The Pleasure of Persimmons

Way back in April we started drying persimmons to produce what we hoped would be the winter delicacy that is enjoyed in Japan.This week we have been eating the resulting produce and I’m happy to report that not only has the drying been successful, but the result is definitely worth it.

I started out with some 70 persimmons. We lost some at the beginning to mould because the weather, at the time, was a lot warmer than expected. In the end TB suggested running the fan on low to help dry the fruit out. This worked very well. We more or less forgot them for a while, until it was time about a month and a half later when I started to massage the fruit. The idea is to redistribute the moist juices in the interior to encourage further drying.

We ended up with a full bowl of the dried fruit. Definitely a bowl of small treasures to be savoured.

Dried_persimmons

It was a bit difficult to decide when to start eating them as it wasn’t clear whether they should be fully dried or still somewhat soft. We’ve now tried the fully dried as well as some that are still soft and we definitely prefer the latter. The resulting persimmon is very much like a high quality date – both in texture and flavour. Our friends, neither or whom like the ‘fresh’ persimmon, found the dried version incredibly tasty. This could backfire on us as our persimmon supply comes from R’s mum’s tree. Next year we’ll probably have some competition for the fruit!

As we tasted the fruit we discussed whether using a dehydrator would yield the same results. We concluded that there might be some difficulty in fitting the full-sized fruit onto the trays, but cutting up the fruit would not give the same result. Given you need to peel the fruit before you start to dry them they would also need to be started off at least on baking paper to avoid them sticking to the trays. Ah well an experiment for next year.

So here are the before and after photos. Don’t worry the bloom on the dried fruit is the natural sugars that have come to the surface of the fruit not mould.

Kakicompare

Hanging by a thread

It’s persimmon time (or kaki for those who prefer the Japanese term) and we have access to plenty of fruit via our friend’s Mum who lives several blocks away from Chez Fork. We are happily eating the bletted fruit but are also exploring drying persimmons Japanese style.By way of explanation the fruit of the astringent varieties of persimmon must be allowed to go beyond ripe in a process known as /bletting/ before they can be eaten. This process is also applicable to other fruits such as medlars. I thought that this term sounded like something from Old English but discovered via Wikipedia, that is in fact a fairly recent borrowing from the French, coined by John Lindsay in 1848 in his book /Introduction to Botany/.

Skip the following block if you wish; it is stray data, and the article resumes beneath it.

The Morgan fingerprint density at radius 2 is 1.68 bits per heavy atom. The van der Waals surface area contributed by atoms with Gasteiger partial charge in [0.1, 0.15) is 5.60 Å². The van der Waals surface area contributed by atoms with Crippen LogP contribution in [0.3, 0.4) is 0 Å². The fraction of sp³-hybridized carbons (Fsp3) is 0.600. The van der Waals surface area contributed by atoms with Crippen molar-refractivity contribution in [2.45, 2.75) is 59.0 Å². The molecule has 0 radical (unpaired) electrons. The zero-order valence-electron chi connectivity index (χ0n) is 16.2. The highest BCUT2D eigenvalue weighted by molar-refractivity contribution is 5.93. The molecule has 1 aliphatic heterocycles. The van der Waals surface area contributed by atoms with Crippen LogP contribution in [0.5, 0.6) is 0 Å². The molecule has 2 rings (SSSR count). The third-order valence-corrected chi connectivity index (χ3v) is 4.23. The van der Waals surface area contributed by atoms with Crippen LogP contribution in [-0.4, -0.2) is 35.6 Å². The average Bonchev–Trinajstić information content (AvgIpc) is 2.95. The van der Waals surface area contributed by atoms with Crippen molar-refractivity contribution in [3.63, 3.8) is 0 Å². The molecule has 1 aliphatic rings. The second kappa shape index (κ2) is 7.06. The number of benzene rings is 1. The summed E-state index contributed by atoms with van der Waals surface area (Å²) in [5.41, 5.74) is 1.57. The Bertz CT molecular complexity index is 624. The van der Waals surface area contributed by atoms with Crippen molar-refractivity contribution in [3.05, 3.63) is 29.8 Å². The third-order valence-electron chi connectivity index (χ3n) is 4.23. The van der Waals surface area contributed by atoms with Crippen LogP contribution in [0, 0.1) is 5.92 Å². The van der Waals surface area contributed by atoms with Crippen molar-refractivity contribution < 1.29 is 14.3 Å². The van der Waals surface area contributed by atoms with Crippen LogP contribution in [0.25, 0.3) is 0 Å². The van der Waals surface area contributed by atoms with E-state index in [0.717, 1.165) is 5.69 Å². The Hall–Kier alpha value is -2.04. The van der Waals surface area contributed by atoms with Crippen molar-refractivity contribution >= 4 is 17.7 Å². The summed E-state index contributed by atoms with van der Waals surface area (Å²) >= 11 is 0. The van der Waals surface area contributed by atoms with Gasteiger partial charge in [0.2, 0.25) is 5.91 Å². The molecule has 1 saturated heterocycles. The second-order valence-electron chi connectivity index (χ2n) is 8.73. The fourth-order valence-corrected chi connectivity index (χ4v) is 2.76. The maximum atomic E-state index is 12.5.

As for the Japanese they traditionally preserve persimmons by peeling, sun drying, kneading and brushing them, over the period of a month to produce a naturally sugar-coated product. These end up being a highly-prized, not to mention extremely expensive gift item. Given the amount of effort we???ve been through so far just to get them to the hanging to dry stage I think the cost is quite justified. Details of the history and the methods involved can be found via the links.

I spent over an hour the other day tyeing strings to the stems of the fruit. I was halfway through tyeing loops to hang them by when TB pointed out that the strings were too long and wouldn’t fit in the drying box. As we do not have a house with lovely wooden eaves to hang our fruit from we have resorted to the insect-proof box we usually use for drying herbs. This needs to be taken out during the day and brought back in in the evening. There didn???t seem to be much happening with the fruit but when compared the fruit we hung last week (on the left) and that which we prepared yesterday the first batch has already shrunk by about a quarter of it???s original size.

PersimmonstringPersimmon_contrast